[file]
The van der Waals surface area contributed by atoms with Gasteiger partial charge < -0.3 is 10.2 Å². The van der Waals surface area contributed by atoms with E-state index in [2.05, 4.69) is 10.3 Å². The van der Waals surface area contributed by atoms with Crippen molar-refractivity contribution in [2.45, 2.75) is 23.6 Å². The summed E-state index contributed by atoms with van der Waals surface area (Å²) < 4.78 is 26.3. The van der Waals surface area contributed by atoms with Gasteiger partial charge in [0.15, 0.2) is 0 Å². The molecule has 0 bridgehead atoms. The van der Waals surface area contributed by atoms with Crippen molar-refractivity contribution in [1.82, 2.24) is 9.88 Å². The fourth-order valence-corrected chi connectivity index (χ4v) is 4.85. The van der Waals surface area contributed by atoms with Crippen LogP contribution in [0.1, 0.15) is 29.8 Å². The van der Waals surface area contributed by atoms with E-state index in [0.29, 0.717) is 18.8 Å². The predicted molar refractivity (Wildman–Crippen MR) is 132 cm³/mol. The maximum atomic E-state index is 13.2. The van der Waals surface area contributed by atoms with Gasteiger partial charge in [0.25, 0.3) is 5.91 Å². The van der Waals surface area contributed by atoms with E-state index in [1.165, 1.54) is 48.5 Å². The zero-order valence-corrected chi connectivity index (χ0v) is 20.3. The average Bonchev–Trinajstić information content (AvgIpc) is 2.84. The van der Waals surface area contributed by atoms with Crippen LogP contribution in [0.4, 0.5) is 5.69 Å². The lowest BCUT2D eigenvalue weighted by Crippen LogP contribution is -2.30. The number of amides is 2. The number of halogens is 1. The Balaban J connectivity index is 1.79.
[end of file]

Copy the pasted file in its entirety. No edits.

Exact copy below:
The van der Waals surface area contributed by atoms with Gasteiger partial charge < -0.3 is 10.2 Å². The van der Waals surface area contributed by atoms with E-state index in [2.05, 4.69) is 10.3 Å². The van der Waals surface area contributed by atoms with Crippen molar-refractivity contribution in [2.45, 2.75) is 23.6 Å². The summed E-state index contributed by atoms with van der Waals surface area (Å²) < 4.78 is 26.3. The van der Waals surface area contributed by atoms with Gasteiger partial charge in [0.15, 0.2) is 0 Å². The molecule has 0 bridgehead atoms. The van der Waals surface area contributed by atoms with Crippen molar-refractivity contribution in [1.82, 2.24) is 9.88 Å². The fourth-order valence-corrected chi connectivity index (χ4v) is 4.85. The van der Waals surface area contributed by atoms with Crippen LogP contribution in [0.1, 0.15) is 29.8 Å². The van der Waals surface area contributed by atoms with E-state index in [0.29, 0.717) is 18.8 Å². The predicted molar refractivity (Wildman–Crippen MR) is 132 cm³/mol. The maximum atomic E-state index is 13.2. The van der Waals surface area contributed by atoms with Gasteiger partial charge in [0.25, 0.3) is 5.91 Å². The van der Waals surface area contributed by atoms with E-state index in [1.165, 1.54) is 48.5 Å². The zero-order valence-corrected chi connectivity index (χ0v) is 20.3. The average Bonchev–Trinajstić information content (AvgIpc) is 2.84. The van der Waals surface area contributed by atoms with Crippen LogP contribution in [0.4, 0.5) is 5.69 Å². The lowest BCUT2D eigenvalue weighted by Crippen LogP contribution is -2.30. The number of amides is 2. The number of halogens is 1. The Balaban J connectivity index is 1.79.